The latest Chrome 22 dev comes with a very handy new feature, configurable keyboard shortcuts for extensions. Granted, the support is limited for now, but once developers start using the new functionality, extensions are going to feel much more a part of the browser than they are now.
The new feature
is available in the extensions configuration page (Wrench menu > Tools > Extensions) at the very bottom. It's labeled as "Configure commands" and it does just that.
Click it and you'll see a list of extensions and actions that you can assign keyboard shortcuts to. For now, just the extensions that have a toolbar icon show up, those that run in the background do not.
That's because you can only assign a shortcut to "activate" the extension and nothing else for now.
"Activate" in this case is the equivalent of clicking on the extension's toolbar icon so the keyboard shortcut will do whatever clicking on the icon does. Thus, the usefulness of the shortcut will depend entirely on the extensions.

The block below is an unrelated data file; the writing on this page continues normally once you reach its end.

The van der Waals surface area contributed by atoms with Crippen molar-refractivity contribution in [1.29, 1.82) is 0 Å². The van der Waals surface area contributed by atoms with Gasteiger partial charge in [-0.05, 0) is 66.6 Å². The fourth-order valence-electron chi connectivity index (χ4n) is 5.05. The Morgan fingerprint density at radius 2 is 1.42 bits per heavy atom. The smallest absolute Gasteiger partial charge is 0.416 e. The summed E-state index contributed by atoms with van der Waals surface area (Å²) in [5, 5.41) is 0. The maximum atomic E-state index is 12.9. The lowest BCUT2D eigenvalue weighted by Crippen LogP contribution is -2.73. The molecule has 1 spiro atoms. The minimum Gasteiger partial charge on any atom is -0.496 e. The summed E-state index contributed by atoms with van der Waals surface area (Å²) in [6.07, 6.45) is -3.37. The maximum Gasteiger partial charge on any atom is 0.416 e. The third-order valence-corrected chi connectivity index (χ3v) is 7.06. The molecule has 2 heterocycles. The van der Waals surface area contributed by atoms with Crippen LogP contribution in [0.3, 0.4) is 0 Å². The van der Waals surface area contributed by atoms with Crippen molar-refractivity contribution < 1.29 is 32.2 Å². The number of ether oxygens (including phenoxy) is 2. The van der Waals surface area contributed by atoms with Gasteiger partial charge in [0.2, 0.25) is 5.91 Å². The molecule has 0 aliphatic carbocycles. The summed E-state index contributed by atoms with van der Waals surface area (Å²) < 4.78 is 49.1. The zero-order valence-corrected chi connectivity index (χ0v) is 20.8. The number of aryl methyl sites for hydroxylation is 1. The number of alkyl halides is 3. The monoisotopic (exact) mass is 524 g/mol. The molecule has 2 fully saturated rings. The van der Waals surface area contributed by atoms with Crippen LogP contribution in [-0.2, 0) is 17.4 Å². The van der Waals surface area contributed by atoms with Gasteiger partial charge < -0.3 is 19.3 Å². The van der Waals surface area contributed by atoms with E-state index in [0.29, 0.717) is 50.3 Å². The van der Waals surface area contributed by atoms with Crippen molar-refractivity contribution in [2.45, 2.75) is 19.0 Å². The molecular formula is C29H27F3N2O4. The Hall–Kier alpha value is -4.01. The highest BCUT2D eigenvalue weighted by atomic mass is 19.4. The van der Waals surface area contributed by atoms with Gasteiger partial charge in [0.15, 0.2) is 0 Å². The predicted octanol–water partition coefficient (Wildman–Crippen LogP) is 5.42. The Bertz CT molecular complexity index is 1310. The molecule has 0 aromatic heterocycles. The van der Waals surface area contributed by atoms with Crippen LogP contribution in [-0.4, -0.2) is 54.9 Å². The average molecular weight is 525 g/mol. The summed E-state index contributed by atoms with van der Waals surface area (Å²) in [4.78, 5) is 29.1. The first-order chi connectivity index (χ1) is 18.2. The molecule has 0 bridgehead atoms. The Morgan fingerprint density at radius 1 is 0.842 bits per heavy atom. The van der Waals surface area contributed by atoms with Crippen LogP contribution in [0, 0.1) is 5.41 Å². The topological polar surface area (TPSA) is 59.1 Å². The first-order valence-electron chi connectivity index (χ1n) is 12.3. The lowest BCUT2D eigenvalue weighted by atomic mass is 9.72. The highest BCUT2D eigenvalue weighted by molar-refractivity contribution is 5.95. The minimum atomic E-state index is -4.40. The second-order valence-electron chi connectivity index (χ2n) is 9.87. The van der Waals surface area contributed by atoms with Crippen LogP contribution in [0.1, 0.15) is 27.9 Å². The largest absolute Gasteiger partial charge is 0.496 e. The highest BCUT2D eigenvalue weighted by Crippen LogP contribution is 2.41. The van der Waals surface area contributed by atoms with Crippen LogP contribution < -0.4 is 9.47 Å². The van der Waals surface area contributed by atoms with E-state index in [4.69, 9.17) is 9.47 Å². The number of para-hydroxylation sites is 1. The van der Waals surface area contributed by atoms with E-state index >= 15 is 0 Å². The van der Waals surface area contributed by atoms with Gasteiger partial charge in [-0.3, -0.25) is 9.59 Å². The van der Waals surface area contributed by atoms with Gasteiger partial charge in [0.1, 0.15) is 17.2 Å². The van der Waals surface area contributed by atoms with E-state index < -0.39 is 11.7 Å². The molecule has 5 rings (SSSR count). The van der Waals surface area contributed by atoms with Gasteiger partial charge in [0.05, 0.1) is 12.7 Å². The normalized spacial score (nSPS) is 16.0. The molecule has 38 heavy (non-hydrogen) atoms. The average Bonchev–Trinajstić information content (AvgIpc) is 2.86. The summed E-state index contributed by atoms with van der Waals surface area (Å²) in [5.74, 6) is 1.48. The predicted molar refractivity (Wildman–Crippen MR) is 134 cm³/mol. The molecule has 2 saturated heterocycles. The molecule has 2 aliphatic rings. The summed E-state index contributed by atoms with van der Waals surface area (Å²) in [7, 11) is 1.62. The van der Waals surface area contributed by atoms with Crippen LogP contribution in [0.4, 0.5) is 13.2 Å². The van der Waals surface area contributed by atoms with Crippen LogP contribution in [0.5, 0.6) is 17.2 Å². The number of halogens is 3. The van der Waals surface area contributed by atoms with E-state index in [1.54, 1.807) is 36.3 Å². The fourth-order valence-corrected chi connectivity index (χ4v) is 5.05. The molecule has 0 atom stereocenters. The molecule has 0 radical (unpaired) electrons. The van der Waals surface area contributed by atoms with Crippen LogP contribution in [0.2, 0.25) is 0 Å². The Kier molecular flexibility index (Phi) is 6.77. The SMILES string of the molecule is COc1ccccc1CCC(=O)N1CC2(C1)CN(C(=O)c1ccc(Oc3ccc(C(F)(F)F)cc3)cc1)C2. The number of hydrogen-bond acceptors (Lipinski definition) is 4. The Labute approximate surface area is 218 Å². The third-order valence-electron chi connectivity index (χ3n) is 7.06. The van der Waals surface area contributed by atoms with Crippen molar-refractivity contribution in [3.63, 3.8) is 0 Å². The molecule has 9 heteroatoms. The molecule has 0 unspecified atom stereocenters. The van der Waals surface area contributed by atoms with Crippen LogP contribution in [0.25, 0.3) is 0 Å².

For those that have a clearly defined action assigned to the button, a shortcut will be great, for example a "send to Kindle" extensions. For those that just open up a menu, shortcuts won't be of much use.
However, this is just the first step. There are plenty of extensions that implement their own custom keyboard shortcuts, sometimes enabling users to configure them.
Now, these extensions will be able to tap into an API that handles all of this for them and provides users with a consistent UI and a common place to handle all keyboard shortcuts. App developers will find the feature even more useful perhaps.
" API for Chrome is still experimental, but its goal is to offer a common interface for configurable keyboard shortcuts to extensions. Once developers start supporting it and it loses the "experimental" tag, you'll start seeing more useful options in the "Configure commands" menu.